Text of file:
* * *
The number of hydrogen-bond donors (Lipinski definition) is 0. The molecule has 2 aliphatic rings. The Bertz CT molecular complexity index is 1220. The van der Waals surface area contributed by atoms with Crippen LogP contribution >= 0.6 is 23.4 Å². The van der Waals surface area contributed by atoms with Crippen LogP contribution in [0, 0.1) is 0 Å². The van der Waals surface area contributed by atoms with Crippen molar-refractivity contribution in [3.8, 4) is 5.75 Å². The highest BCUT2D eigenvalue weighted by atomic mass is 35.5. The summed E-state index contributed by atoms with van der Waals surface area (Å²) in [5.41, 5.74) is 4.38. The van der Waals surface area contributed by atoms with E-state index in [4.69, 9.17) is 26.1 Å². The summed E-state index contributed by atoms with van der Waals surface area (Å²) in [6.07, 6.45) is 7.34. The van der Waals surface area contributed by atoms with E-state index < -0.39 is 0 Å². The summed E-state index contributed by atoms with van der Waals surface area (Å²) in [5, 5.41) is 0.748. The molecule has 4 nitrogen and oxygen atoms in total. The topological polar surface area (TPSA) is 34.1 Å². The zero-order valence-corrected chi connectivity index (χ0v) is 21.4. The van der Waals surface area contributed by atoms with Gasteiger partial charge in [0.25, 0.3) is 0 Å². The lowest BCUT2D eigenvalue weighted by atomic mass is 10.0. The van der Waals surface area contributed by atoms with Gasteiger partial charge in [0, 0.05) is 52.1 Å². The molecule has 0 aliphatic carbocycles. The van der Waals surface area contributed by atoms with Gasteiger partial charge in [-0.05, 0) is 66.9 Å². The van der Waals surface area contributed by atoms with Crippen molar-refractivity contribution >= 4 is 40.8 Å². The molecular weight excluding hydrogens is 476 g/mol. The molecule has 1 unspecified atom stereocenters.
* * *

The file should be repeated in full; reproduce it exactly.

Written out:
The number of hydrogen-bond donors (Lipinski definition) is 0. The molecule has 2 aliphatic rings. The Bertz CT molecular complexity index is 1220. The van der Waals surface area contributed by atoms with Crippen LogP contribution >= 0.6 is 23.4 Å². The van der Waals surface area contributed by atoms with Crippen LogP contribution in [0, 0.1) is 0 Å². The van der Waals surface area contributed by atoms with Crippen molar-refractivity contribution in [3.8, 4) is 5.75 Å². The highest BCUT2D eigenvalue weighted by atomic mass is 35.5. The summed E-state index contributed by atoms with van der Waals surface area (Å²) in [5.41, 5.74) is 4.38. The van der Waals surface area contributed by atoms with E-state index in [4.69, 9.17) is 26.1 Å². The summed E-state index contributed by atoms with van der Waals surface area (Å²) in [6.07, 6.45) is 7.34. The van der Waals surface area contributed by atoms with E-state index < -0.39 is 0 Å². The summed E-state index contributed by atoms with van der Waals surface area (Å²) in [5, 5.41) is 0.748. The molecule has 4 nitrogen and oxygen atoms in total. The topological polar surface area (TPSA) is 34.1 Å². The zero-order valence-corrected chi connectivity index (χ0v) is 21.4. The van der Waals surface area contributed by atoms with Gasteiger partial charge in [0.25, 0.3) is 0 Å². The lowest BCUT2D eigenvalue weighted by atomic mass is 10.0. The van der Waals surface area contributed by atoms with Gasteiger partial charge in [0, 0.05) is 52.1 Å². The molecule has 0 aliphatic carbocycles. The van der Waals surface area contributed by atoms with Gasteiger partial charge in [-0.05, 0) is 66.9 Å². The van der Waals surface area contributed by atoms with Crippen molar-refractivity contribution >= 4 is 40.8 Å². The molecular weight excluding hydrogens is 476 g/mol. The molecule has 1 unspecified atom stereocenters.